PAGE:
[Winpcap-users] Captured packets buffered and not returned to the
guy at alum.mit.edu
Thu Dec 11 00:30:07 GMT 2008
On Dec 10, 2008, at 3:28 PM, Oliver Zheng wrote:
> I'm using WinPcap in an application to capture packets, but it seems
> that calls made to pcap_next() do not return immediately when a
> packet is received. The timeout is set to 0 (blocking indefinitely).
> The packets seem to be buffered in some location, so that in order
> to see a packet that just arrived, I have to capture a lot more
> packets for that packet to be flushed to my application. I am
> comparing my results to that of Wireshark, which seems to display
> packets immediately as they are received.
> Does anyone know what could be causing it
To quote the WinPcap documentation of pcap_open_live():
"to_ms specifies the read timeout in milliseconds. The read timeout is
used to arrange that the read not necessarily return immediately when
a packet is seen, but that it wait for some amount of time to allow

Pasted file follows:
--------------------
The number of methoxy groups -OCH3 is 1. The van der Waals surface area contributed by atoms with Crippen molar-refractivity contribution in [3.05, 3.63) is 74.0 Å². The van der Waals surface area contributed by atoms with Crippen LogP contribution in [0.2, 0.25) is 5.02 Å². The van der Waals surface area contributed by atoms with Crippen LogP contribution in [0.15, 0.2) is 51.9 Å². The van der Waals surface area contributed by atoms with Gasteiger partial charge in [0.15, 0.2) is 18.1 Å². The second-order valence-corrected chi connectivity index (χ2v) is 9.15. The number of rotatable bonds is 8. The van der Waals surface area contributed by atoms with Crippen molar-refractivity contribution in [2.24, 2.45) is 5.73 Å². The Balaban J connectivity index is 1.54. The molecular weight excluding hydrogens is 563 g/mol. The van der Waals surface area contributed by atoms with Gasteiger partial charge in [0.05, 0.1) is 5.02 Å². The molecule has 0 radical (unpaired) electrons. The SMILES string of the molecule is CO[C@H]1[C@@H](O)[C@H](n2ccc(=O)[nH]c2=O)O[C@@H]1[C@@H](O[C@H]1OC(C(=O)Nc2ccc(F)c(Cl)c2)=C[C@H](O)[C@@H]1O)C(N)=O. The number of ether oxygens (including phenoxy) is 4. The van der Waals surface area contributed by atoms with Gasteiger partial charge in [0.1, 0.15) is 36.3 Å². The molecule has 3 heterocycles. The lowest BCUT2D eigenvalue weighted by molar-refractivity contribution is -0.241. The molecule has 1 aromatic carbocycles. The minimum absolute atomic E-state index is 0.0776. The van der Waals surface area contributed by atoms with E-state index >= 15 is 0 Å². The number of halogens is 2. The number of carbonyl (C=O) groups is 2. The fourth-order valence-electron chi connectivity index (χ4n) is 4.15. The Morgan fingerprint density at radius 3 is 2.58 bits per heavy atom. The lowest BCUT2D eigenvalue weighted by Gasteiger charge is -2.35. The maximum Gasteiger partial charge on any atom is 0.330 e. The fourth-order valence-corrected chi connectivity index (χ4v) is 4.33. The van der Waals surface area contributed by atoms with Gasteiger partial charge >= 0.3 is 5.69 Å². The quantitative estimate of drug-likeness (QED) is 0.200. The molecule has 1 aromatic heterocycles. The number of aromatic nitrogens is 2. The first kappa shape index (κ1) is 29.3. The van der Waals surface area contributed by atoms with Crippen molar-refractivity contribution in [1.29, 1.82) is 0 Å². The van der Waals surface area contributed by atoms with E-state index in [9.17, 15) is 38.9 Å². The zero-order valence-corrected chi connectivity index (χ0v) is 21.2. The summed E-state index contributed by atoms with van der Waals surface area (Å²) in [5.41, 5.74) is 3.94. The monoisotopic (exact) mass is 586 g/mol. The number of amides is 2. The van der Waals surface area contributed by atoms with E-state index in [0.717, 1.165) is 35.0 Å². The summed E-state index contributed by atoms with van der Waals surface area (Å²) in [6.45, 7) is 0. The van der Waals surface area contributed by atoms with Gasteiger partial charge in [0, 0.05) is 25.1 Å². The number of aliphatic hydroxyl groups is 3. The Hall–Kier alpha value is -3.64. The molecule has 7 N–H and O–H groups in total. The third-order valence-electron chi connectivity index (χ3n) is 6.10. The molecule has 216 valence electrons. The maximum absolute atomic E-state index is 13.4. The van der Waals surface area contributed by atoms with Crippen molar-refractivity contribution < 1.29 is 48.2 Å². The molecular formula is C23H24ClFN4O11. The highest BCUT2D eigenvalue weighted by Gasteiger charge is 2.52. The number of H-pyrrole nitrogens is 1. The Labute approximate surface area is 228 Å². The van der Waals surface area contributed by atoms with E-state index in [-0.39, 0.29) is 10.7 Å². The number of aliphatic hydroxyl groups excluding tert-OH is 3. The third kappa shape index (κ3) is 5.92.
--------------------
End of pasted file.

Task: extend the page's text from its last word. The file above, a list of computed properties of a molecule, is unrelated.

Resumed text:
more packets to arrive and to read multiple packets from the OS kernel
in one operation. Not all platforms support a read timeout; on
platforms that don't, the read timeout is ignored. A zero value for
to_ms, on platforms that support a read timeout, will cause a read to
wait forever to allow enough packets to arrive, with no timeout."
Windows is a platform that supports a read timeout (the text in
question appears to have come from the libpcap documentation; libpcap
is a multi-UN*X-platform library for capturing network traffic, and
WinPcap is a port of that library to Windows plus a driver to provide
access to NDIS for that library).
This means that the read will block for as long as it takes to fill up
WinPcap's buffer (or *BSD/Mac OS X's BPF buffer, or Solaris's DLPI
buffer), so you will not see any packets until the buffer fills up.
> and how it can be fixed?
Wireshark does not say "block indefinitely"; it specifies a timeout,
so that if the specified number of milliseconds pass before the buffer
fills, the read will complete even though the buffer isn't full.
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